The Infinity Manuscript, Part 4: The Tale of the Emperor

The third part of this story can be found here.

The Emperor’s City was one of the world’s great wonders. As all rivers flowed into the sea, so all the beauty, wealth and power of the Orofino Empire found its way to the capital, making it the most lovely, prosperous and powerful city in the world.

Visitors to the Emperor’s City marveled at its walls and towers, parks and gardens, halls and palaces, avenues and byways, banners and statues. Of these statues, the greatest was the monument to the Emperor, His Excellency Cecil the Immortal. His image towered over the city: a silent promise of protection, prosperity and order.

The city was packed with refugees. Some had escaped the destruction of their homes by Jerem the Plague. Most had fled the creatures turned vicious by the Blight. The capital was the only place left in the Empire where the Blight had not reached. The Emperor had issued a strict edict: no animals were allowed into the city until they had been quarantined, inspected and approved.

The refugees were disdained by the city’s residents, who saw them as a burden on its economy and a blot on its society. With nowhere else to go, the refugees set up tents and shacks within the city walls. The strong and able worked whatever jobs they could find. The sick and weak begged. The dishonest and desperate turned to smuggling, prostitution and theft.

A few refugees claimed to have glimpsed Jerem the Plague, though their descriptions of him varied considerably. He was huge or small, ugly or handsome, pale or dark-skinned, bearded or clean-shaven, depending upon who told the story. The only detail on which all witnesses could agree was the color of his hair—a fierce, fiery red.

The Emperor had done his utmost to provide for the refugees. It was, as he told his advisers, like trying to divide a loaf of bread among a hundred guests. There was simply not enough to go around. Even so, most refugees held the Emperor’s name in honor and regarded his monument with pride. The statue of His Excellency Cecil the Immortal was the very image of majesty, strength and compassion. It stood like a colossal guardian, shielding the city and its people.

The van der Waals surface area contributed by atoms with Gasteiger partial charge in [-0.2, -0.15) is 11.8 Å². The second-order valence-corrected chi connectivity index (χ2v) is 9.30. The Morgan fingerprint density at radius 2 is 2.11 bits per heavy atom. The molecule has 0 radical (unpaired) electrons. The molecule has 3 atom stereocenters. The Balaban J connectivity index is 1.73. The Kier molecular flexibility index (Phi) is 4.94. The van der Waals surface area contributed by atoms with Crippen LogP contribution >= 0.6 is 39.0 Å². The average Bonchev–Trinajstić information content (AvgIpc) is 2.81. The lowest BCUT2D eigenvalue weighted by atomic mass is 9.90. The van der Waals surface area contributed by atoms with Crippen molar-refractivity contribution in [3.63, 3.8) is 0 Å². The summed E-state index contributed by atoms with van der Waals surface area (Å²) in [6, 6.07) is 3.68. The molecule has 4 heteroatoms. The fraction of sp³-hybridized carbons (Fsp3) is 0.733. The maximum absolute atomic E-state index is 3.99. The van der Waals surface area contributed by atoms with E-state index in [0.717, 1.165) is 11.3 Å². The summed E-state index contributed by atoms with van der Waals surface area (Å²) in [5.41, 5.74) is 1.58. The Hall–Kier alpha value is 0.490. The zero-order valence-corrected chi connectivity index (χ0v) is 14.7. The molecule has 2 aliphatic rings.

His Excellency Cecil the Immortal, Emperor of Orofino, was a pale, nervous, overweight man with shadows under his eyes. On the rare occasions he ventured outside, he confined himself to his garden. “Our Emperor is wise,” said his advisors. “He concerns himself wholly with his duties and expends no time or effort upon trifles like travel, leisure or social affairs.”

The truth was that His Excellency was afraid.

The Emperor ruled his Empire with the calm detachment of an expert card player. From the security of the Imperial Citadel he analyzed problems, considered solutions and took risks. Some risks paid off. Some did not. When he made mistakes, he never paused to contemplate their cost. His Excellency could not afford to be paralyzed by emotional attachments.

Thus the Emperor never ventured beyond the gates of his residence. He feared becoming too attached to any of his subjects. He feared confronting the cost of his mistakes.

Most of all, he feared Jerem the Plague.

The attendant entered the study to find His Excellency seated in an armchair before the fire. The Emperor’s study was his inmost sanctum, the most private place in the privacy of the Imperial Citadel. It had no windows, but a fireplace and a desk and shelves of books. Although His Excellency had reluctantly allowed flues to be installed for ventilation, even those tiny openings troubled him. There were times when he wanted to be completely cut off from the rest of the world, alone with his books and his memories.

“My sincerest apologies for disturbing you, Your Excellency,” said the attendant. “High Arbiters Sergio and Felix have arrived with your guests. We have seated them and served refreshments, per your instructions. They await your presence in the garden.”

His Excellency felt a stirring of hope for the first time in weeks. Although it was beneath his dignity, he grinned and pumped both fists in the air. Then, having regained his composure, he heaved himself out of his chair and followed the attendant out of the study.

The Emperor’s garden was a treasure kept in a locked chest: few apart from His Excellency were permitted to see it, and those who did never forgot its beauty. The garden was circular. Pavements ran like spokes in a wheel toward its center, where an exquisite fountain rose out of a pool. The water sparkled in the sun. Flowers nodded in the breeze. A few bees hummed to and fro.

The Emperor’s guests were lined up along one side of a long table on a shaded terrace overlooking the garden. His Excellency had provided formal attire for his guests: a satin dress for the lady and tunics for the gentlemen.

Upon reflection, His Excellency decided gentleman was too generous a term for two of his guests. One, a stout, hairy man in his thirties, was devouring pastries with considerable enthusiasm. The other, a lanky man with ginger hair, was lounging back in his chair with a glass of wine. They were the sort of people one expected to find in the shadier corners of disreputable pubs, and their formal tunics did not suit them.

The other two men at the table seemed much more refined. One was a young man who sat with perfect posture and ate with measured dignity. The other, a middle-aged man with gray hair, sipped a cup of coffee and gazed meditatively at the fountain in the garden.

The lady sat aloof from the men, eating grapes and giving a strong impression of rigid professionalism.